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The Ponzi scam using the U91″ click a button” software has crashed.

U91’s website is already down, even though it was only launched a few days ago.

Attempts to reach U91’s website at the time of writing returned a “522” server connection error.

Following the failure of 86FB, U91 was launched. 86FB and its relaunch, 0W886 were mostly marketed at Nigerians, whilst U91 was primarily aimed at South Americans.

Venezuela (61 percent), Turkey (15 percent), Colombia (9 percent), and Argentina are the primary sources of traffic to U91’s dead domain, according to SimilarWeb (7 percent ).

The name “u91.com” was privately re-registered on February 26th, 2022, and was used by U91.

Tether was purchased by U91 affiliates with the promise of a daily return of 6% to 8%.

U91’s MLM side made money via affiliate recruitment:

• 10% for level 1 (personally recruited affiliates)

• level 2 (5%); level 3 (5%); level 4 (5%); level 5 (5%);

• 3 percent (level 3)

U91’s “click a button” Ponzi hoax, like those of 86FB and 0W886, pretended that pressing buttons constituted betting on the outcome of football matches.

In truth, U91 was just repurposing freshly invested assets to cover withdrawals.

U91 was one of a slew of “click a button” software Ponzis that sprang emerged in recent months.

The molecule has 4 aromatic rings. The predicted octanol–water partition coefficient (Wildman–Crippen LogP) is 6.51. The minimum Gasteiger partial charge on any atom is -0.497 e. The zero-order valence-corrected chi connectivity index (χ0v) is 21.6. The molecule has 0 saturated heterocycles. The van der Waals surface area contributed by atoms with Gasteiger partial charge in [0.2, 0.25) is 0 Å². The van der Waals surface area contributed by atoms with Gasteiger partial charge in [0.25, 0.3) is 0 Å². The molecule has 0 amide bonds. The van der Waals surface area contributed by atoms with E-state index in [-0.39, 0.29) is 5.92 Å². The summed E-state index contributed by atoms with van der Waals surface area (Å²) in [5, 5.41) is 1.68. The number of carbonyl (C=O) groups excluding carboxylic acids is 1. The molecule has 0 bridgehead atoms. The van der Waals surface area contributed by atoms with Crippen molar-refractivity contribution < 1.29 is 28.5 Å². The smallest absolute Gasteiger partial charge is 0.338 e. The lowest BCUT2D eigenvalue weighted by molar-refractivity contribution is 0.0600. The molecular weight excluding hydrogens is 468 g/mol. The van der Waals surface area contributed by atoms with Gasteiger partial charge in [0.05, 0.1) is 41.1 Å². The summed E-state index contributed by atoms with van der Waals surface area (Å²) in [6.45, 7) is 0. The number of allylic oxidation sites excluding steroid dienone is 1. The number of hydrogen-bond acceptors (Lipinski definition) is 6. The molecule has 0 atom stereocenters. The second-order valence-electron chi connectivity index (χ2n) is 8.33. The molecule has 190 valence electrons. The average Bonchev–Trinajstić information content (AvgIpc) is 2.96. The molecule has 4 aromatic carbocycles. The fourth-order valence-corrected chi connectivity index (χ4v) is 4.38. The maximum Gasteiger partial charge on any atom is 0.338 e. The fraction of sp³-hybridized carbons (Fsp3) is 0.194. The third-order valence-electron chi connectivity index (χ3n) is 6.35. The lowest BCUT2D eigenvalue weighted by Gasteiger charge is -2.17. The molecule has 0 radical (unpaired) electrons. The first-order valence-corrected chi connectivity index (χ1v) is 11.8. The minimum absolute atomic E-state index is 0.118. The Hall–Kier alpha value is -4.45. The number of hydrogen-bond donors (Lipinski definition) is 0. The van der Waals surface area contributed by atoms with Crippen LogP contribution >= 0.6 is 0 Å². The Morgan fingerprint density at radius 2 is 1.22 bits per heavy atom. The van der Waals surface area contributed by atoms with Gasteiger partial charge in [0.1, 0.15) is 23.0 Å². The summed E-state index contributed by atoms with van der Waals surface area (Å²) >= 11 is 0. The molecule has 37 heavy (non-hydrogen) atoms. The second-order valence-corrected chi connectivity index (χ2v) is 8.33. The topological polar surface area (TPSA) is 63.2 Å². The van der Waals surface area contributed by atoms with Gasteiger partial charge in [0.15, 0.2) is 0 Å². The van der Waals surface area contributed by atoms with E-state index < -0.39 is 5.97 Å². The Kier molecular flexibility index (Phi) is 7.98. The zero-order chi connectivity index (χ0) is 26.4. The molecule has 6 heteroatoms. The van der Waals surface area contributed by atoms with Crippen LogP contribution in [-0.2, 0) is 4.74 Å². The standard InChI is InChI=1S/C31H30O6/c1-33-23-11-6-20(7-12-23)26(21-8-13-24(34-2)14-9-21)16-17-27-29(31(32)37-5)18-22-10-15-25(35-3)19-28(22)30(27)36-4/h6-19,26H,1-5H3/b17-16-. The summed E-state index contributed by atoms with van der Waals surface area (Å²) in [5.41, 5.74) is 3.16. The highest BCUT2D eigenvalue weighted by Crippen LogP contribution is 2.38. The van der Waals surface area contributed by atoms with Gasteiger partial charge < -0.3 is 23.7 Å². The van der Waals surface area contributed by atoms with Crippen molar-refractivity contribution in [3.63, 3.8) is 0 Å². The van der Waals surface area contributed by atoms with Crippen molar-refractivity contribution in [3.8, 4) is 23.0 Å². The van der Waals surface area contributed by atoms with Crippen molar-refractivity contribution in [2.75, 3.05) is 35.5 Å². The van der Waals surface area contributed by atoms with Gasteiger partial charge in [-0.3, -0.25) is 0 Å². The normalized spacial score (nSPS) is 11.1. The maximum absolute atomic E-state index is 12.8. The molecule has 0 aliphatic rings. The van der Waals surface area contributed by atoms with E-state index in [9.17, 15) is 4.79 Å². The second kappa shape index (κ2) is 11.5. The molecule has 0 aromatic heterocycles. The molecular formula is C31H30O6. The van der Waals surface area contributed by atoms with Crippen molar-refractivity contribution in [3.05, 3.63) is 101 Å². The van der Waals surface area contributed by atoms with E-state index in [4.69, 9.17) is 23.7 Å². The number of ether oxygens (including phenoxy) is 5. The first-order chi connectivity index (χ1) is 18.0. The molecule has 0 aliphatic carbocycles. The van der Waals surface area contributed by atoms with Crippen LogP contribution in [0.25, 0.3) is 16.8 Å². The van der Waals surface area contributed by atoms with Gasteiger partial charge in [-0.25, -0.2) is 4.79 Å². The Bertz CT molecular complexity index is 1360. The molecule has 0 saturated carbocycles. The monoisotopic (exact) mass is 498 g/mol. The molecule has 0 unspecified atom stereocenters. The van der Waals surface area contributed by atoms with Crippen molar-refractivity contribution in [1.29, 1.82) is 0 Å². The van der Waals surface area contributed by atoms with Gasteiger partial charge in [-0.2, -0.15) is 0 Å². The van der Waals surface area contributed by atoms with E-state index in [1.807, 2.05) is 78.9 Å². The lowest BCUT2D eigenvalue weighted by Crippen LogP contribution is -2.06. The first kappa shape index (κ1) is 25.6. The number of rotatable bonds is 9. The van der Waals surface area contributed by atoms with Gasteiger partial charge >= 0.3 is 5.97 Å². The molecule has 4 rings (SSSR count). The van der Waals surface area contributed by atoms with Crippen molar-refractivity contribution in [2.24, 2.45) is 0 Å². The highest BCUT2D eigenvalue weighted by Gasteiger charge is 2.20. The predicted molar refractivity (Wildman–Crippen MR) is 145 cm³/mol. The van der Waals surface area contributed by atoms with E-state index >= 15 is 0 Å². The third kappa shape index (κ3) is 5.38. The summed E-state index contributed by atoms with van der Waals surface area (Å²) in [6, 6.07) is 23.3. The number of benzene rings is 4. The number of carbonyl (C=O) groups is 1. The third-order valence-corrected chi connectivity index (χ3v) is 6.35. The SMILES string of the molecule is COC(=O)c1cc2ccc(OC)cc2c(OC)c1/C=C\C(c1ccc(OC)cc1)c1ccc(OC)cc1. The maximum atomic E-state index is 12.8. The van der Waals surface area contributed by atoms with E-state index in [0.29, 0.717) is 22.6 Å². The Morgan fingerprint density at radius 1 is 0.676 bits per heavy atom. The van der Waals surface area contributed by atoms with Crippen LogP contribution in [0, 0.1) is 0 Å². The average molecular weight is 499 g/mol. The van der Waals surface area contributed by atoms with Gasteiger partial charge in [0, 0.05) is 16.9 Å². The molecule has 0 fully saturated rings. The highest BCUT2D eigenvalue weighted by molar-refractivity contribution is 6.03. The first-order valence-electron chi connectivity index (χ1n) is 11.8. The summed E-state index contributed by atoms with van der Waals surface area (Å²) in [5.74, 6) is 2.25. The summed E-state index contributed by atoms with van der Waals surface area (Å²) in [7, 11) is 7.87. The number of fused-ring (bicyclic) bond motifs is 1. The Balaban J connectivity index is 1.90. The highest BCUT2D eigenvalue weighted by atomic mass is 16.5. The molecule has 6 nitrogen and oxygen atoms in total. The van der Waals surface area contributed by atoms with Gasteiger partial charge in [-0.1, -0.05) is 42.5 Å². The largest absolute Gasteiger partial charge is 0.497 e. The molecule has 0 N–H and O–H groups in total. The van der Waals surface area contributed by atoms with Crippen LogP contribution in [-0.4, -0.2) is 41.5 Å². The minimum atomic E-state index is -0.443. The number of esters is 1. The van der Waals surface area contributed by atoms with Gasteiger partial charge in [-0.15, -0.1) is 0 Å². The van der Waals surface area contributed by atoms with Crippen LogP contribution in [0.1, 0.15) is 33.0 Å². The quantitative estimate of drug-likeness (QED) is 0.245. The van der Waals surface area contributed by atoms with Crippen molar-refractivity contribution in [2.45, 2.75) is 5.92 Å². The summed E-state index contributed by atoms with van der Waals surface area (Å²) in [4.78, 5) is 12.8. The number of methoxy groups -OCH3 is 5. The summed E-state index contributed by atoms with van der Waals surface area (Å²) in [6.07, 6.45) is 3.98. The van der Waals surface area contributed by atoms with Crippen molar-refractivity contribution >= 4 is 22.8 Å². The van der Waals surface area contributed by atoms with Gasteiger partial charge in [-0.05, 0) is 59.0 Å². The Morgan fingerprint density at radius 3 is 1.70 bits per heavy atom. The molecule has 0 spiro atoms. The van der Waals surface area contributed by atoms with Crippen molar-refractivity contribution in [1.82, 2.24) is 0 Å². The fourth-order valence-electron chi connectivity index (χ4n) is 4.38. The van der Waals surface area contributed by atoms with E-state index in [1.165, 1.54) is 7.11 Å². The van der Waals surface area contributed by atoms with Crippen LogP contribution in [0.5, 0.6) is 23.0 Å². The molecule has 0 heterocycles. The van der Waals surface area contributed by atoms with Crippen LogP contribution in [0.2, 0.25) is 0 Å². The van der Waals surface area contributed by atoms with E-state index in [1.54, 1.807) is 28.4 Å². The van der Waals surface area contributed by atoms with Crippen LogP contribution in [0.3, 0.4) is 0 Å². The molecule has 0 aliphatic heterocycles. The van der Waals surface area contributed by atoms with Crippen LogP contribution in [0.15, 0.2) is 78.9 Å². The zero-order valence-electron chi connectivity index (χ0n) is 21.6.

So far, BehindMLM has compiled the following information:

• COTP — ostensibly produced trading activity by affiliates pressing a button, which crashed in May 2022.

• Yu Klik – pretends to click a button to produce trading activity, targeting Indonesia • EthTRX is a similar app-based Ponzi with the daily task component deactivated

• KKBT – purported to earn crypto mining money by hitting a button, targeted South Africa and India and crashed in early June 2022.

• EasyTask 888 – targets Colombia and suggests that clicking a button is linked to social media manipulation (YouTube likes).

• DF Finance — claimed to click a button to produce “buy data” that was sold to eCommerce platforms, but eventually went out of business in June 2022.

• Shared989 – claimed that clicking a button was linked to social media manipulation (YouTube likes), however, it was shut down in June 2022.

• 86FB — claimed that pressing a button was linked to betting on the outcome of football matches, but it was shut down in April 2022.

• 0W886 – claimed that hitting a button was linked to betting on the outcome of football matches, but it was shut down in May 2022.

There are a lot more of these frauds out there that I haven’t yet discovered.

The fraudsters behind all of the recent app-based tasks Ponzis appear to be the same.

I believe the organization is based in China or Singapore, based on the use of classical Chinese.

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